General William Shelton, commander of Air Force Space Command has ordered the closure of  all Air Force Space Surveillance programs and sites effective October 1, 2013. The order was issued via memo on August 1 as a response to sequestration-related budget constraints. As reported by Space News:

The Space Fence, along with operators at the Joint Space Operations Center, can observe objects down to the size of a basketball and make precise determinations of their characteristics, location and movement. Each month the system is responsible for logging more than 5 million satellite observations, according to an Air Force fact sheet.

“The Space Fence is very important as it gives an ‘uncued tracking’ capability,” [Secure World Foundation’s Brian] Weeden said. “Because it’s constantly transmitting, it can detect objects without being tasked to do so. There are some other sensors in the network that can do uncued tracking to some degree, but the Space Fence is rather unique in the sheer size of the detection coverage it has.”

The contract award for an upgrade to the Space Fence has not been cancelled, but is being held up pending Pentagon review. Implementation of the closure order and cancellation of the upgrade could have extreme ramifications for an orbital environment that is plagued by increasing clouds of debris. Dire consequences were already in the offing with continuation of current levels of surveillance; reducing surveillance capabilities even further can only be described as catastrophically irresponsible.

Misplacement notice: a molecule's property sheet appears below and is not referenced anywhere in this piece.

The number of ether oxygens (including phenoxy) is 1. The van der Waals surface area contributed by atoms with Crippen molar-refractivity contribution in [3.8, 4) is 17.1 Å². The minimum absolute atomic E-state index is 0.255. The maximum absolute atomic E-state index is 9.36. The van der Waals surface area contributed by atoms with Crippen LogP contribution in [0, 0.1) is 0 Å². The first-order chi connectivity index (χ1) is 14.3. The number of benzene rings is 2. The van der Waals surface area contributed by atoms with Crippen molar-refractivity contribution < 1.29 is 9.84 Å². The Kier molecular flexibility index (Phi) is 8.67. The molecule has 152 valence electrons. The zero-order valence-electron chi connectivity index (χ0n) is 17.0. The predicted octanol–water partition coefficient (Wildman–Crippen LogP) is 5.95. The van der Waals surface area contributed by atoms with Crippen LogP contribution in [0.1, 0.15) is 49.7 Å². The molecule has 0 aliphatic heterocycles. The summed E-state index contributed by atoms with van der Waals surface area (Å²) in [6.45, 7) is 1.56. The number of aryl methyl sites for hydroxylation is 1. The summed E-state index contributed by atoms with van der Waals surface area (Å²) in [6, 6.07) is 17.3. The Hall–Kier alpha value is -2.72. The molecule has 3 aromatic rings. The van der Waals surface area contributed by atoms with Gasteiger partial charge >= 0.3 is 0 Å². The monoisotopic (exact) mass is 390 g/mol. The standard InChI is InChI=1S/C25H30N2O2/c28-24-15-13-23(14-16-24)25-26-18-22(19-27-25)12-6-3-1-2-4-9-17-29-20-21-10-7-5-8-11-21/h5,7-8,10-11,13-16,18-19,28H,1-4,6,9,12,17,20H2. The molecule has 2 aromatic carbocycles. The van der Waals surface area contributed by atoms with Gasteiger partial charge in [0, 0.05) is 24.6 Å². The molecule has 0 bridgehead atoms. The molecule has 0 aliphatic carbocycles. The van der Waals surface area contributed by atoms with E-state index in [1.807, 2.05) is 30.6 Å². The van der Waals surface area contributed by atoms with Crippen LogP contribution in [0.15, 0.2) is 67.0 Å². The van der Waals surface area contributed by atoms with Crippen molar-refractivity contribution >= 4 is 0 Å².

Share your thoughts: is Space Fence closure what it seems or just political maneuvering? What can we expect if it goes through?


About the author

Merryl Azriel

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Having wandered into professional writing and editing after a decade in engineering, science, and management, Merryl now enjoys reintegrating the dichotomy by bringing space technology and policy within reach of an interested public. After three years as Space Safety Magazine’s Managing Editor, Merryl semi-retired to Visiting Contributor and manager of the campaign to bring the International Space Station collaboration to the attention of the Nobel Peace Prize committee. She keeps her pencil sharp as Proposal Manager for U.S. government contractor CSRA.

2 Responses

  1. Matteo Emanuelli

    This is huge! I think now the European Commission will push forward the project to build a surveillance network in Europe.

  2. jumpjack

    What a bad moment to stop space debris surveillance!! Shouldn’t Chelyabinsk event have raised consciousness of how such systems are strongly needed?!?

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